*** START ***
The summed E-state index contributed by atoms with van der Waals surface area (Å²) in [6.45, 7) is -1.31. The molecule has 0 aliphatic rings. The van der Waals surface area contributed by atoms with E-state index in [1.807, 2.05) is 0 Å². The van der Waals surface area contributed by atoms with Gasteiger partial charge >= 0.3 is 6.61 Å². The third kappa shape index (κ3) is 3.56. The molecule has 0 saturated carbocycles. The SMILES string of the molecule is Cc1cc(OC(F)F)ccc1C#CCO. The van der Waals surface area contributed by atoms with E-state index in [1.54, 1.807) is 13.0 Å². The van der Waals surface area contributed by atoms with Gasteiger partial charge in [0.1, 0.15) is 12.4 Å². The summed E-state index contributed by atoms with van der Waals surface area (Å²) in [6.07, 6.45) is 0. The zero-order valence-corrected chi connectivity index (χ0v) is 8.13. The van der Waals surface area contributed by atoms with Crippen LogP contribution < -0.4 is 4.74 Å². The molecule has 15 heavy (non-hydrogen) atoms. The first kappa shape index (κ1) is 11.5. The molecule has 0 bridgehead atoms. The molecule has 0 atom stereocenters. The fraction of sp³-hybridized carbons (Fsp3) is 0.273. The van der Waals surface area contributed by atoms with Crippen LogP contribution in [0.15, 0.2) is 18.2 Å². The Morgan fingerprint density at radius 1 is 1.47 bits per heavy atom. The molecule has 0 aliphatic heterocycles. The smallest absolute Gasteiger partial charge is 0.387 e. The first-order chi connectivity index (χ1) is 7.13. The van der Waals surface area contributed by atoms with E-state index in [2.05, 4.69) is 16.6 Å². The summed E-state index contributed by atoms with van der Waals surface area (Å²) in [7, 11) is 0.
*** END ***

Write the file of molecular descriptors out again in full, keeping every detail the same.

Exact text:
The summed E-state index contributed by atoms with van der Waals surface area (Å²) in [6.45, 7) is -1.31. The molecule has 0 aliphatic rings. The van der Waals surface area contributed by atoms with E-state index in [1.807, 2.05) is 0 Å². The van der Waals surface area contributed by atoms with Gasteiger partial charge >= 0.3 is 6.61 Å². The third kappa shape index (κ3) is 3.56. The molecule has 0 saturated carbocycles. The SMILES string of the molecule is Cc1cc(OC(F)F)ccc1C#CCO. The van der Waals surface area contributed by atoms with E-state index in [1.54, 1.807) is 13.0 Å². The van der Waals surface area contributed by atoms with Gasteiger partial charge in [0.1, 0.15) is 12.4 Å². The summed E-state index contributed by atoms with van der Waals surface area (Å²) in [6.07, 6.45) is 0. The zero-order valence-corrected chi connectivity index (χ0v) is 8.13. The van der Waals surface area contributed by atoms with Crippen LogP contribution < -0.4 is 4.74 Å². The molecule has 15 heavy (non-hydrogen) atoms. The first kappa shape index (κ1) is 11.5. The molecule has 0 bridgehead atoms. The molecule has 0 atom stereocenters. The fraction of sp³-hybridized carbons (Fsp3) is 0.273. The van der Waals surface area contributed by atoms with Crippen LogP contribution in [0.15, 0.2) is 18.2 Å². The Morgan fingerprint density at radius 1 is 1.47 bits per heavy atom. The molecule has 0 aliphatic heterocycles. The smallest absolute Gasteiger partial charge is 0.387 e. The first-order chi connectivity index (χ1) is 7.13. The van der Waals surface area contributed by atoms with E-state index in [2.05, 4.69) is 16.6 Å². The summed E-state index contributed by atoms with van der Waals surface area (Å²) in [7, 11) is 0.